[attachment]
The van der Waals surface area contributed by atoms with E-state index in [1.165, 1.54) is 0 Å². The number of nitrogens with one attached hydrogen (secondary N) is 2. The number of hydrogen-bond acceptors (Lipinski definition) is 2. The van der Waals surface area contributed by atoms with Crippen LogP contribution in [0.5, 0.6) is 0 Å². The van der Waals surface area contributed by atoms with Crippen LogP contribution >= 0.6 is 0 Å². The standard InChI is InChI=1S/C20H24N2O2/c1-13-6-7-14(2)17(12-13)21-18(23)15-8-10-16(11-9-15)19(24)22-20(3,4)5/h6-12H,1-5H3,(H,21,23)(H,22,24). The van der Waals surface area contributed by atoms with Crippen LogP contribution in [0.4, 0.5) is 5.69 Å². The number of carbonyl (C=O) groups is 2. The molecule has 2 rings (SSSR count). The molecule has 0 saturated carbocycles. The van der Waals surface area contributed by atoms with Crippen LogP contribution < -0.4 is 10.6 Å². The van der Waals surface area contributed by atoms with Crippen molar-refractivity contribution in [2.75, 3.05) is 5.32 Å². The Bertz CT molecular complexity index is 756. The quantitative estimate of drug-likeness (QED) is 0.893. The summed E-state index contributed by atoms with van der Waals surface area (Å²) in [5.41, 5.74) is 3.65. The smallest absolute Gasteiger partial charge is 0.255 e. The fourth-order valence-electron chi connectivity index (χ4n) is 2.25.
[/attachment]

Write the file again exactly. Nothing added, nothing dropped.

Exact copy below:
The van der Waals surface area contributed by atoms with E-state index in [1.165, 1.54) is 0 Å². The number of nitrogens with one attached hydrogen (secondary N) is 2. The number of hydrogen-bond acceptors (Lipinski definition) is 2. The van der Waals surface area contributed by atoms with Crippen LogP contribution in [0.5, 0.6) is 0 Å². The van der Waals surface area contributed by atoms with Crippen LogP contribution >= 0.6 is 0 Å². The standard InChI is InChI=1S/C20H24N2O2/c1-13-6-7-14(2)17(12-13)21-18(23)15-8-10-16(11-9-15)19(24)22-20(3,4)5/h6-12H,1-5H3,(H,21,23)(H,22,24). The van der Waals surface area contributed by atoms with Crippen LogP contribution in [0.4, 0.5) is 5.69 Å². The number of carbonyl (C=O) groups is 2. The molecule has 2 rings (SSSR count). The molecule has 0 saturated carbocycles. The van der Waals surface area contributed by atoms with Crippen LogP contribution < -0.4 is 10.6 Å². The van der Waals surface area contributed by atoms with Crippen molar-refractivity contribution in [2.75, 3.05) is 5.32 Å². The Bertz CT molecular complexity index is 756. The quantitative estimate of drug-likeness (QED) is 0.893. The summed E-state index contributed by atoms with van der Waals surface area (Å²) in [5.41, 5.74) is 3.65. The smallest absolute Gasteiger partial charge is 0.255 e. The fourth-order valence-electron chi connectivity index (χ4n) is 2.25.